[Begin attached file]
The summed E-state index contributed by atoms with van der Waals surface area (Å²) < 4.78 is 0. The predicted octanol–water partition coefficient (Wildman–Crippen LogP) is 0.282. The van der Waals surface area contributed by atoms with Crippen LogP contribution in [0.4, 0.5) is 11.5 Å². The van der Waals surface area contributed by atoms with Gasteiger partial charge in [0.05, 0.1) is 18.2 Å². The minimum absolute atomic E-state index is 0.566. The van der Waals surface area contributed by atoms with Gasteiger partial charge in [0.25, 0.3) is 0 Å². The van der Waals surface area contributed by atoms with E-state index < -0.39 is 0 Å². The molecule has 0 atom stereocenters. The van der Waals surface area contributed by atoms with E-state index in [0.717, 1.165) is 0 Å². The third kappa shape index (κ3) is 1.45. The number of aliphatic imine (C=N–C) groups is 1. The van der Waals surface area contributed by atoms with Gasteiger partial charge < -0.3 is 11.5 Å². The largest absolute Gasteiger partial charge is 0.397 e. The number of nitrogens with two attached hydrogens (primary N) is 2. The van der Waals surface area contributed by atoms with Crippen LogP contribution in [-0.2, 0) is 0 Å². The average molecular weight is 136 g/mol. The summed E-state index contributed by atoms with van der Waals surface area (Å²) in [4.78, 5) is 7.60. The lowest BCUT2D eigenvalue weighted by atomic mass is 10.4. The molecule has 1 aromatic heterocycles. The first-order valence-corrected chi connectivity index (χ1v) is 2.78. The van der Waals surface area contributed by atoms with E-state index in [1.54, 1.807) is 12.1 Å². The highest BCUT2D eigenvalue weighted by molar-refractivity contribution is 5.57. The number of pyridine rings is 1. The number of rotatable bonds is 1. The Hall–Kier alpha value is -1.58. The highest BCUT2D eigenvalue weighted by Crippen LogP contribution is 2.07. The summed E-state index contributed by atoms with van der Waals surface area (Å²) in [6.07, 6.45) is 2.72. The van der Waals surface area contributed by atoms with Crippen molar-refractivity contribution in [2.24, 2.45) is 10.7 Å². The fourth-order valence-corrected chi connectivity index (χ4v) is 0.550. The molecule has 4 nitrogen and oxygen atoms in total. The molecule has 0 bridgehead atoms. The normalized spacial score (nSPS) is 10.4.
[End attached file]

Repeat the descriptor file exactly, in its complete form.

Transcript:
The summed E-state index contributed by atoms with van der Waals surface area (Å²) < 4.78 is 0. The predicted octanol–water partition coefficient (Wildman–Crippen LogP) is 0.282. The van der Waals surface area contributed by atoms with Crippen LogP contribution in [0.4, 0.5) is 11.5 Å². The van der Waals surface area contributed by atoms with Gasteiger partial charge in [0.05, 0.1) is 18.2 Å². The minimum absolute atomic E-state index is 0.566. The van der Waals surface area contributed by atoms with Gasteiger partial charge in [0.25, 0.3) is 0 Å². The van der Waals surface area contributed by atoms with E-state index < -0.39 is 0 Å². The molecule has 0 atom stereocenters. The van der Waals surface area contributed by atoms with E-state index in [0.717, 1.165) is 0 Å². The third kappa shape index (κ3) is 1.45. The number of aliphatic imine (C=N–C) groups is 1. The van der Waals surface area contributed by atoms with Gasteiger partial charge < -0.3 is 11.5 Å². The largest absolute Gasteiger partial charge is 0.397 e. The number of nitrogens with two attached hydrogens (primary N) is 2. The van der Waals surface area contributed by atoms with Crippen LogP contribution in [-0.2, 0) is 0 Å². The average molecular weight is 136 g/mol. The summed E-state index contributed by atoms with van der Waals surface area (Å²) in [4.78, 5) is 7.60. The lowest BCUT2D eigenvalue weighted by atomic mass is 10.4. The molecule has 1 aromatic heterocycles. The first-order valence-corrected chi connectivity index (χ1v) is 2.78. The van der Waals surface area contributed by atoms with E-state index in [1.54, 1.807) is 12.1 Å². The highest BCUT2D eigenvalue weighted by molar-refractivity contribution is 5.57. The number of pyridine rings is 1. The number of rotatable bonds is 1. The Hall–Kier alpha value is -1.58. The highest BCUT2D eigenvalue weighted by Crippen LogP contribution is 2.07. The summed E-state index contributed by atoms with van der Waals surface area (Å²) in [6.07, 6.45) is 2.72. The van der Waals surface area contributed by atoms with Crippen molar-refractivity contribution in [2.24, 2.45) is 10.7 Å². The fourth-order valence-corrected chi connectivity index (χ4v) is 0.550. The molecule has 4 nitrogen and oxygen atoms in total. The molecule has 0 bridgehead atoms. The normalized spacial score (nSPS) is 10.4.